The endless hingedly connected chain of this embodiment utilizes hingedly connected links 30, with each link 30 having a top plate 31 fixedly but removably attached to the underlying link plate 32. The link plate 32 has a central planar portion 33 provided with a central opening 34 extending therethrough, and the opposite side edges thereof are provided with cut-out openings or recesses 35. The top plate 31 has a similar opening 37 which is aligned with the opening 34. Opening 37 projects through the upper surface of the link plate and, at said upper surface, is provided with a tapered bore to accommodate the tapered head of a threaded fastener 38. Top plate 31 also has a pair of sidewardly spaced projections 36 which are fixed to and project downwardly from the underside thereof. These projections 36 engage within the cut-out recesses 35 to create a snapping-type engagement between the top plate 31 and the link plate 32. In addition, the threaded fastener or screw 38 extends through the aligned openings 34 and 37, the head of the fastener being substantially flush with the upper surface of the top plate, and a suitable nut 39 is threadedly engaged with the lower end of the fastener 38 to further rigidly secure the plates 31 and 32 together.
The structure of the link 30, other than those differences described above, otherwise corresponds to the aforedescribed link 10.
4. Fourth Embodiment (FIGS. 6A through 6E)
The hinge-type chain of this embodiment utilizes a plurality of serially connected links 40, each link 40 being of a two-piece construction employing a top plate 41 which is rigidly connected to a link plate 42, the latter having conventional hinge parts H so that adjacent link plates can be hingedly connected together by hinge pins in a conventional manner.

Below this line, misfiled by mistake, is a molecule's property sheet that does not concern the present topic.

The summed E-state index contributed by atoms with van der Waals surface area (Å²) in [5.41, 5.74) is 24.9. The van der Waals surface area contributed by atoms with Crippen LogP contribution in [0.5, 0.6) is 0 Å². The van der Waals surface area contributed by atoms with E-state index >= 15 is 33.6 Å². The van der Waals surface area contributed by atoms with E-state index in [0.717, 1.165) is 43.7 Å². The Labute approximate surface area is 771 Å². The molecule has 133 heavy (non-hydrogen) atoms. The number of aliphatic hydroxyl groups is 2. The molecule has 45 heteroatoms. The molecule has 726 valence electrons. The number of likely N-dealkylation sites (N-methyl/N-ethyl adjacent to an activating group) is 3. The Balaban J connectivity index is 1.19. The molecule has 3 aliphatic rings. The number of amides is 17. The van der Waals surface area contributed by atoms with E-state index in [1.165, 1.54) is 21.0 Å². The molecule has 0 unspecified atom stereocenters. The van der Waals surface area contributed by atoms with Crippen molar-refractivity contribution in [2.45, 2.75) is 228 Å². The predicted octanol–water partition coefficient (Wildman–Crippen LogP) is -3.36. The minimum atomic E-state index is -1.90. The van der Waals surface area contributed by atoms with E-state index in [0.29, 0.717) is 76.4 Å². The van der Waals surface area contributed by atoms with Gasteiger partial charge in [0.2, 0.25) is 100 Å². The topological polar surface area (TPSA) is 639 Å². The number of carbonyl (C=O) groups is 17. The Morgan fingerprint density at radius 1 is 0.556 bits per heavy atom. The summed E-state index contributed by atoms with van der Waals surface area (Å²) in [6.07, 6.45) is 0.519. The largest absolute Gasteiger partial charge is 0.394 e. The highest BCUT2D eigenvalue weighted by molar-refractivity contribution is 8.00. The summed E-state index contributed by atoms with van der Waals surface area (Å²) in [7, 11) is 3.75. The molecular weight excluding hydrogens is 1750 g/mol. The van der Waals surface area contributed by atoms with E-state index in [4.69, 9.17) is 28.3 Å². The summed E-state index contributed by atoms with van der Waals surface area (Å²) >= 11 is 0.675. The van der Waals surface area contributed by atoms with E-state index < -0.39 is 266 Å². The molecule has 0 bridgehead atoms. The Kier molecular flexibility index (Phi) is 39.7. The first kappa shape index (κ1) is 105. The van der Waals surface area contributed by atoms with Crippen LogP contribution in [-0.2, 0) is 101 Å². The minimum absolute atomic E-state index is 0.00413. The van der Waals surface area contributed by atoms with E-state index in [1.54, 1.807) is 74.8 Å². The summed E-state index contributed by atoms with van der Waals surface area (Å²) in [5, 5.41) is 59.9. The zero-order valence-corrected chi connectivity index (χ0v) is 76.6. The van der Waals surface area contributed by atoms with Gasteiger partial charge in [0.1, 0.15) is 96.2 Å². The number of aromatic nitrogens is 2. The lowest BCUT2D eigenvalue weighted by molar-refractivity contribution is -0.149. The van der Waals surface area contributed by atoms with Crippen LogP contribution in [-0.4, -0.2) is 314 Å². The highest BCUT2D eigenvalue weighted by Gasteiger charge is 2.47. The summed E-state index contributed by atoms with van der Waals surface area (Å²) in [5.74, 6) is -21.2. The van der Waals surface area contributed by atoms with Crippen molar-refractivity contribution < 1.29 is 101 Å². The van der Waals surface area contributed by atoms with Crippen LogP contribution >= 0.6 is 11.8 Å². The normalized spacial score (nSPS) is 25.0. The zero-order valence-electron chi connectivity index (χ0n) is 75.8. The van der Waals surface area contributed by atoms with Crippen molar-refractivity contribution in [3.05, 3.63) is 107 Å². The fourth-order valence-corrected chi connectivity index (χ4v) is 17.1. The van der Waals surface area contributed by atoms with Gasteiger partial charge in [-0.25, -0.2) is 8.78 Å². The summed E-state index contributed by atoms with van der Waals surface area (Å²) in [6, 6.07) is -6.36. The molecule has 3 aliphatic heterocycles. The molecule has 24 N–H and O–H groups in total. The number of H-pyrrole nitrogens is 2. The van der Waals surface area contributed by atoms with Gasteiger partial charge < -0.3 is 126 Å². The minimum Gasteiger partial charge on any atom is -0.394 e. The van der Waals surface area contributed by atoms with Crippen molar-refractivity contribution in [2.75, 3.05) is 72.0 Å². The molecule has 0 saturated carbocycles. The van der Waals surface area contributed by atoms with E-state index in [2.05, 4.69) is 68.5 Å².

The link plate 42 has a central planar portion 43 provided with a pair of sidewardly spaced openings 44 extending therethrough. The top plate 41 has a pair of sidewardly spaced pinlike projections 46 projecting perpendicularly outwardly from the underside thereof. These projections 46 are inserted into and through the openings 44 to permit the top plate to bear against the link plate. Thereafter, the projecting ends of the projections 46 are caulked or flattened to define enlargements 47 which overlie the underside of the link plate 42 and hence fixedly secure the plates 41 and 42 together. In this embodiment, if replacement of the top plate 41 is desired, then the heads 47 can be sheared off, inasmuch as they are of plastic material, and a new top plate mounted on the respective link plate.
The other structure of the link 40, except for the differences described above, otherwise corresponds to the link 10 and hence is not described in detail.
5. Fifth Embodiment (FIGS. 7A through 7E)
This embodiment of chain utilizes a link 50 which is again of a two-piece construction formed by a top plate 51 and a link plate 52, the latter having conventional hinge parts H so that adjacent link plates can be hingedly connected by hinge pins in a conventional manner.
The link plate 52 has a central planar portion 53 provided with a single opening 54 extending therethrough, which opening in the illustrated embodiment is positioned more closely adjacent one edge of the link plate. The top plate 51, on the other hand, has a single pinlike projection 56 which projects downwardly from the underside thereof and is adapted to be accommodated in the opening 54. The top plate 51, however, also has a pair of sidewardly spaced leglike projections 56' projecting downwardly therefrom, which leglike projections 56' are substantially L-shaped and hence define a pair of opposed sidewardly opening grooves. These projections 56' are adapted to be positioned adjacent the opposite side edges 55 of the central plate portion 53 so that the edges 55 are accommodated within the grooves defined by the projections 56', as illustrated by FIG. 7B. In this embodiment, the projections 56' possess limited resiliency, and hence the two plates can be assembled by utilizing this resiliency, such as by first partially slidably inserting the edges 55 into the grooves defined by the projections 56', with the two plates effectively resiliently snapping together when the opening 54 and projection 56 are suitably aligned.
The remaining structure of the plates 51 and 52 corresponds to that of the link 10 described above.
6. Sixth Embodiment (FIGS. 8A through 8E)